Solar or UV radiation is the most common form of radiation exposure. The UV spectrum is divided into UVA (400 to 315 nm), UVB (315 to 290 nm), and UVC (290 to 200 nm). With regard to skin damage and development of skin cancers, significant wavelengths are in the UV spectrum. The ozone layer absorbs UVC wavelengths below 290 nm, allowing only UVA and UVB to reach the earth. UVB is responsible for the acute sunburns and for the chronic skin damage leading to malignant degeneration, although it makes up less than 5% of the solar UV radiation that hits the earth. FUV (far ultraviolet) is also absorbed by the ozone layer. (See Schwartz 9th ed., p 409.)
1. Which of the following is the best initial treatment of a burn with hydrofluoric acid?
A. Copious irrigation with water
B. Copious irrigation with a dilute solution of sodium bicarbonate
C. Application of a topical quaternary ammonium compound
D. Application of topical calcium carbonate gel
The effect of acid exposure on the skin is determined by the concentration, duration of contact, amount, and penetrability. Deep tissue coagulative injury may result, damaging nerves, blood vessels, tendons, and bone. The initial treatment should include copious skin irrigation for at least 30 minutes with either saline or water. This dilutes active acid solution and helps return the skin to normal pH. Injuries associated with hydrofluoric acid present an additional treatment challenge. Fluoride ions continue to injure underlying tissue until they are neutralized with calcium, and absorb the body’s calcium supply, which may prompt cardiac arrythmia. Topical quaternary ammonium compounds are widely used, and topical calcium carbonate gel also effectively detoxifies fluoride ions. (See Schwartz 9th ed., p 407.)
2. What is the causative agent of the lesion shown in Fig. 16-1?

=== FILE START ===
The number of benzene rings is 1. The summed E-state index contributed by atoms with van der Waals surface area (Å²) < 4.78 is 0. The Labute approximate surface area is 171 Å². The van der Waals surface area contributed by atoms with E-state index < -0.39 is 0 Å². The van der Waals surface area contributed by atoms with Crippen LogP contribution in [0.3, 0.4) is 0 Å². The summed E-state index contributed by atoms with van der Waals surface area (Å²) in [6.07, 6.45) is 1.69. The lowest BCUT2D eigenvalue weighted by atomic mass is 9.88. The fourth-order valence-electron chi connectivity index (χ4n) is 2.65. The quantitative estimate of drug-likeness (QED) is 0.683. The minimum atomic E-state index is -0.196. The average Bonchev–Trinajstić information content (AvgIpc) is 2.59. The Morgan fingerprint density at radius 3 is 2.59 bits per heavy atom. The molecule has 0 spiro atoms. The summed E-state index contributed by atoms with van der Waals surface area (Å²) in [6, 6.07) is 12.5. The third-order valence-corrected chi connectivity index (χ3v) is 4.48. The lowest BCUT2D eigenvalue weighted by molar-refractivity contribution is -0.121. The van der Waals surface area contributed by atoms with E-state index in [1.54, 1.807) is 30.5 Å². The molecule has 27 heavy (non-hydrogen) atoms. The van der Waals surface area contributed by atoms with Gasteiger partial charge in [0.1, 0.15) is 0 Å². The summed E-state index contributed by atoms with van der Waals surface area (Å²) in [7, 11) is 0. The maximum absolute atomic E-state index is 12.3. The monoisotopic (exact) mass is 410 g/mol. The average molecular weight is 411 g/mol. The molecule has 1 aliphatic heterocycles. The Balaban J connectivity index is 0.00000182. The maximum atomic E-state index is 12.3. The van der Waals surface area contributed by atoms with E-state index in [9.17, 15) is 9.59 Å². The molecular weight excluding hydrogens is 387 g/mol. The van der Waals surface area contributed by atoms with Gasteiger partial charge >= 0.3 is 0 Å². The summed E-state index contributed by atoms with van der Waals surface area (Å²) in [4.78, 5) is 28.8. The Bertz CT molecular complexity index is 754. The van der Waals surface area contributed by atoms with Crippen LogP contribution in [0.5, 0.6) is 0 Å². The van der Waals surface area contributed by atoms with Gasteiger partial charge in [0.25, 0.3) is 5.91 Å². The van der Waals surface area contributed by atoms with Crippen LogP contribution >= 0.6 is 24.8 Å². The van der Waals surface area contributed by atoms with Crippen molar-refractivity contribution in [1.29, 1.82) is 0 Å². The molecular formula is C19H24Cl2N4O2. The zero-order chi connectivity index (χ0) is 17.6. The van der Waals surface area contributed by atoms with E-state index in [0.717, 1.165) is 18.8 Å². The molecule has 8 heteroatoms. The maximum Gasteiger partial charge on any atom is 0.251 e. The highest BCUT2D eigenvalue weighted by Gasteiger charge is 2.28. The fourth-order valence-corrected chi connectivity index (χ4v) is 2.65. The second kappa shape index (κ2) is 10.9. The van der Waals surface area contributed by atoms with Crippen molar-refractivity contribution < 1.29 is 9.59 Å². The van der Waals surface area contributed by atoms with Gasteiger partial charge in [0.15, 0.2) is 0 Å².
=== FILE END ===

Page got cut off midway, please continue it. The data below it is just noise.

A. Staphyloccocus epidermidis
B. Actinomyces israelii
C. Nocardia brasiliensis
D. Papillomavirus Type 2
Warts are epidermal growths resulting from human papillomavirus (HPV) infection. Different morphologic types have a tendency to occur at different areas of the body. The common wart (verruca vulgaris) is found on the fingers and toes and is rough and bulbous (Fig. 16-1). Plantar warts (verruca plantaris) occur on the soles and palms, and may resemble a common callus. Flat warts (verruca plana) are slightly raised and flat. This particular subtype tends to appear on the face, legs, and hands. Venereal warts (condylomata acuminata) grow in the moist areas around the vulva, anus, and scrotum.
Actinomycosis is a granulomatous suppurative bacterial disease caused by Actinomyces. In addition to Nocardia, Actinomadura, and Streptomyces, Actinomyces infections may produce deep cutaneous infections that present as nodules and spread to form draining tracts within surrounding soft tissue. Forty to 60% of the actinomycotic infections occur within the face or head. Actinomycotic infection usually results following tooth extraction, odontogenic infection, or facial trauma. Accurate diagnosis depends on careful histologic analysis, and the presence of sulfur granules within purulent specimen is pathognomonic. Penicillin and sulfonamides are typically effective against these infections. However, areas of deep-seated infection, abscess, or chronic scarring may require surgical therapy. (See Schwartz 9th ed., p 410.)
3. Which of the following is associated with pyoderma gangrenosum?
A. Monoclonal immunoglobulin A gammopathy
B. Degenerative arthritis
C. Adenocarcinoma of the colon
Pyoderma gangrenosum is a relatively uncommon destructive cutaneous lesion. Clinically, a rapidly enlarging, necrotic lesion with undermined border and surrounding erythema characterize this disease. Linked to underlying systemic disease in 50% of cases, these lesions are commonly associated with inflammatory bowel disease, rheumatoid arthritis, hematologic malignancy, and monoclonal immunoglobulin A gammopathy. Recognition of the underlying disease is of paramount importance. Management of pyoderma gangrenosum ulcerations without correction of underlying systemic disorders is fraught with complication. A majority of patients receive systemic steroids or cyclosporine. Although medical management alone may slowly result in wound healing many physicians advocate chemotherapy with aggressive wound care and skin graft coverage. (See Schwartz 9th ed., p 410.)
4. Staphylococcal scalded skin syndrome (see Fig. 16-2) is most likely to be associated with which of the following?
D. Otitis media